2014 年 24 巻 2 号 p. 1-7
Medaka has been developed as a model animal that can be used to apply both forward and reverse genetic approaches. Large-scale mutagenesis screening for developmental processes, full-length cDNA/Expressed sequence Tag(EST) sequencing and genome sequencing projects have made it possible to use medaka as an effective model for research studies using a forward genetic approach. Currently, it is possible to identify the causal genes in medaka mutants within one to two years. Moreover, the TILLING library and high-throughput screening of mutations by highresolution melting (HRM) facilitate the identification of mutations in a particular gene and can produce medaka with mutations in the particular gene of interest. In addition to this reverse genetics approach, genome editing with the use of engineered nucleases, such as TALEN and CRISPR/CAS9, can be applicable to medaka. Recently, knock-in expression with a GFP cassette at the de novo locus was reported in zebrafish, and this can also be applied to medaka. Therefore, most methods for forward and reverse genetic approaches are equivalent or easier with the medaka model than other animal models such as the mouse and rat.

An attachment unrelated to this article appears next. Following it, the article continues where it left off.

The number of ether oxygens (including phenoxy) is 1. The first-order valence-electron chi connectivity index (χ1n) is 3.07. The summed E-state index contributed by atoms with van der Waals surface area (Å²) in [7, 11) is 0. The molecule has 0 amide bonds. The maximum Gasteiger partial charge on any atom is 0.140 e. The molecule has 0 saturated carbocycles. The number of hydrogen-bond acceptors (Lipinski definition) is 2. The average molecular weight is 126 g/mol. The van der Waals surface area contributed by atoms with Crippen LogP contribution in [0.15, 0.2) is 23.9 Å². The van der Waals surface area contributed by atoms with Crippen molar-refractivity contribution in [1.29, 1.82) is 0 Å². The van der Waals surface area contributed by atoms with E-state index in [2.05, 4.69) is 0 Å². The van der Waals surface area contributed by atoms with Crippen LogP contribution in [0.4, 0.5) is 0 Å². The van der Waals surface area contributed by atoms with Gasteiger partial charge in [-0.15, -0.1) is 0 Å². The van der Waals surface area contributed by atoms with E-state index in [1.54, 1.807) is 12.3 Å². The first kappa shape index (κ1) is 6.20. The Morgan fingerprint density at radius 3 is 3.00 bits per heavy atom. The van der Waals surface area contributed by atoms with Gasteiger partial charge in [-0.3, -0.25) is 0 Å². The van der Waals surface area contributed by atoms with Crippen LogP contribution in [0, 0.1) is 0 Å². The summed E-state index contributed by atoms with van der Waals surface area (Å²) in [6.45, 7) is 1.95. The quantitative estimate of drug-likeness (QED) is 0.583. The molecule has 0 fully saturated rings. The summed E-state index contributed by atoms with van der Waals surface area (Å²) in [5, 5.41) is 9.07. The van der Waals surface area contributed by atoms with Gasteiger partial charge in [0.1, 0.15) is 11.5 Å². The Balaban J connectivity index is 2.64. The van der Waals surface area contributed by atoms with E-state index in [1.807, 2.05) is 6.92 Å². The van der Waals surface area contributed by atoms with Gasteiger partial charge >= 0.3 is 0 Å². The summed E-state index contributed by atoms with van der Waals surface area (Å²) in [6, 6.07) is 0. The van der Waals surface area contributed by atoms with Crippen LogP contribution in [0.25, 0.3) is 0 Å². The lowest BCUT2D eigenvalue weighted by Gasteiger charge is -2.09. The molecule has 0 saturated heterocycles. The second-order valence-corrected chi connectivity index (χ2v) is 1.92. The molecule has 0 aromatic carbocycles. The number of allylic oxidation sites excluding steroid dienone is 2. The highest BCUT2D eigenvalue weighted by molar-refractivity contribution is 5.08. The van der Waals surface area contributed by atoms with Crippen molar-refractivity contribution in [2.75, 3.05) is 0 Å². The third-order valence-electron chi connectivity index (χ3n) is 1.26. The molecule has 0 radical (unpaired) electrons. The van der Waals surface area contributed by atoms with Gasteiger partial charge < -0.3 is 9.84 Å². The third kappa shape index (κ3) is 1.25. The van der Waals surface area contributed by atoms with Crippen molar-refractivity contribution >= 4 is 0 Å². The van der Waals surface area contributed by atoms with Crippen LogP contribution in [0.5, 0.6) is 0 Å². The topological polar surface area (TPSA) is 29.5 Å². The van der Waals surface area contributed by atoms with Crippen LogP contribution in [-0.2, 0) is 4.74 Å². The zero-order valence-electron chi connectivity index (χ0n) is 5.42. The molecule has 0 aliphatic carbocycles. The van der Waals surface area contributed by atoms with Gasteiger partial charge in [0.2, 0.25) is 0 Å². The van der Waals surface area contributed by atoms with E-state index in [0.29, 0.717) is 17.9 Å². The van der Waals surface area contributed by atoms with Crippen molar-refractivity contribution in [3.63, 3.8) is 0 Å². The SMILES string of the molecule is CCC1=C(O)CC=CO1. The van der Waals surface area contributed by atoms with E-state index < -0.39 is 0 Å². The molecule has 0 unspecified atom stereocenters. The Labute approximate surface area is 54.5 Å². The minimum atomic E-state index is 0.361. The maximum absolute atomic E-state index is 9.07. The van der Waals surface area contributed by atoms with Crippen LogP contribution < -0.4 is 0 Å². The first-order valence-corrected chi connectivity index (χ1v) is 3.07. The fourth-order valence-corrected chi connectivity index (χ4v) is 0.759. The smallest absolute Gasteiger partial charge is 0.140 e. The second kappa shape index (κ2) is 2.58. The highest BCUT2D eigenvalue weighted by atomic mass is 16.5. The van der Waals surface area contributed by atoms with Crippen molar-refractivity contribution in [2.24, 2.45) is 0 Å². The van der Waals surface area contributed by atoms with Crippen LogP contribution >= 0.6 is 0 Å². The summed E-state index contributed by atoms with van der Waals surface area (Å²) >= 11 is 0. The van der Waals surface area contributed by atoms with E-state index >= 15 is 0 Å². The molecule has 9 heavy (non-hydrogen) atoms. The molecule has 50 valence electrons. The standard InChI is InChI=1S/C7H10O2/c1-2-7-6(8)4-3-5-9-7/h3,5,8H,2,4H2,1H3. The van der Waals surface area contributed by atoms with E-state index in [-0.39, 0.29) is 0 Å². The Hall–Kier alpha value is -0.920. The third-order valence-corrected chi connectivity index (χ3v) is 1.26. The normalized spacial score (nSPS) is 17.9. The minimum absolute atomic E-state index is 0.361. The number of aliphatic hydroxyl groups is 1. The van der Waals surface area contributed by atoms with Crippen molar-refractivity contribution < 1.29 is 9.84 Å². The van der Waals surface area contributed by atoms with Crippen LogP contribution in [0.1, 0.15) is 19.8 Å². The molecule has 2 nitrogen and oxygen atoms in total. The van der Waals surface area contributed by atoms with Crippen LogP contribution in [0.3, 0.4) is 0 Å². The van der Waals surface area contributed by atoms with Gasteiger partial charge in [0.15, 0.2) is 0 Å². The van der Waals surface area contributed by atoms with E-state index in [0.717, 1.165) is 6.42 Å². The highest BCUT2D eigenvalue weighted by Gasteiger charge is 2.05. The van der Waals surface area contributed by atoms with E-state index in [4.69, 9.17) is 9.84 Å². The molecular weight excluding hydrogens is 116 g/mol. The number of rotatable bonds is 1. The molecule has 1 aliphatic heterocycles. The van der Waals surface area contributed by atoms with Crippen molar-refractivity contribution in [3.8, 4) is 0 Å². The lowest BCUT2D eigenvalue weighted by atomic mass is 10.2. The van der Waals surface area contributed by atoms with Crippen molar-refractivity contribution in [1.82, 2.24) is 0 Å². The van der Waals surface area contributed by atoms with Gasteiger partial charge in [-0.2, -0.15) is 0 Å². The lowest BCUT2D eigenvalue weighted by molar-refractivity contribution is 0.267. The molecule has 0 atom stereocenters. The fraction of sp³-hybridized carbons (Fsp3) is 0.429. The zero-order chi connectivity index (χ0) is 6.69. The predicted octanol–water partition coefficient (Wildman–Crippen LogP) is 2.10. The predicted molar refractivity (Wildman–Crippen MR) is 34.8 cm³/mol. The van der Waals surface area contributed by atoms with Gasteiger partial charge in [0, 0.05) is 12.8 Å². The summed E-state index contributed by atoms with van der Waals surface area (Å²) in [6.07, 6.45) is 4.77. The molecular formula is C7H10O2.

Although constant environments (fixed temperature and day/night cycle) are the general condition for animal experiments, organisms in nature live in fluctuating environments. Thus, studies on phenotype/genotype interactions in fluctuating environments represent the future for the biological and biomedical sciences. In this context, numerous features of medaka, such as their adaptability to variable temperature (4 to 40 ℃), tolerance to high-salinity environments without acclimatization, ability to measure the light/dark cycle and adaptation to seasonal change, can provide important information for analyses of phenotype, genotype and environmental interaction. For these reasons, we believe that medaka, a model animal established in Japan, is a good candidate for experimental animal studies of phenotype and genotype interactions in changing environments.